[Skip to Content]
[Skip to Content Landing]
Views 288
Citations 0
Comment & Response
November 20, 2019

Varying Estimations of Surgical Work Value Units

Author Affiliations
  • 1Department of Thoracic and Cardiovascular Surgery, Heart and Vascular Institute, Cleveland Clinic, Cleveland, Ohio
JAMA Surg. Published online November 20, 2019. doi:https://doi.org/10.1001/jamasurg.2019.4632

To the Editor While the use of National Surgical Quality Improvement Program (NSQIP) data by Childers et al1 is a welcome attempt to objectively gauge the workload of specialists, the methods are oversimplistic. Adjusting for length of procedure, hospital stay, and readmissions might work well for comparing workload between procedures within a given specialty, but this falls short when it comes to interspecialty comparisons. The authors concede in the Methods section1 that they could not find a reliable objective measure of complexity, so they settled with 30-day reoperation rate as a surrogate.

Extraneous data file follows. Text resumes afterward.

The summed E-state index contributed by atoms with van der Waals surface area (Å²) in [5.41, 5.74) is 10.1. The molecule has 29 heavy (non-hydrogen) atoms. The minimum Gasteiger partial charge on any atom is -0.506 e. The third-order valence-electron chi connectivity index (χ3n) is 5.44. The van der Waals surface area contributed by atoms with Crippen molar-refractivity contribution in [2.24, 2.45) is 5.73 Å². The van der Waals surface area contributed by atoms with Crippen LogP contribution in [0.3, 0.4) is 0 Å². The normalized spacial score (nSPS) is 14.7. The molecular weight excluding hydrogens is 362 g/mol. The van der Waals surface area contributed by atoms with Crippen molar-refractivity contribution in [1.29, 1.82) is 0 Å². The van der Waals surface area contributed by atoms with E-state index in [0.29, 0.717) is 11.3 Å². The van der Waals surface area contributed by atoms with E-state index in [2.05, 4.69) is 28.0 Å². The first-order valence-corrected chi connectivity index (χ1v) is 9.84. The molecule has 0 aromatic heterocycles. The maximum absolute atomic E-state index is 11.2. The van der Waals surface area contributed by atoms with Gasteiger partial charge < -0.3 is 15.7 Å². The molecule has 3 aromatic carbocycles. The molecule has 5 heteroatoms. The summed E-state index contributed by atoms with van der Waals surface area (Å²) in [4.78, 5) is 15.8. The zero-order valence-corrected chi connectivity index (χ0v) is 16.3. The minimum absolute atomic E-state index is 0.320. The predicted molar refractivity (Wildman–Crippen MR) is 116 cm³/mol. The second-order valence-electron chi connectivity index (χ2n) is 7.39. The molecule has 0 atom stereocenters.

Limit 200 characters
Limit 25 characters
Conflicts of Interest Disclosure

Identify all potential conflicts of interest that might be relevant to your comment.

Conflicts of interest comprise financial interests, activities, and relationships within the past 3 years including but not limited to employment, affiliation, grants or funding, consultancies, honoraria or payment, speaker's bureaus, stock ownership or options, expert testimony, royalties, donation of medical equipment, or patents planned, pending, or issued.

Err on the side of full disclosure.

If you have no conflicts of interest, check "No potential conflicts of interest" in the box below. The information will be posted with your response.

Not all submitted comments are published. Please see our commenting policy for details.

Limit 140 characters
Limit 3600 characters or approximately 600 words
    ×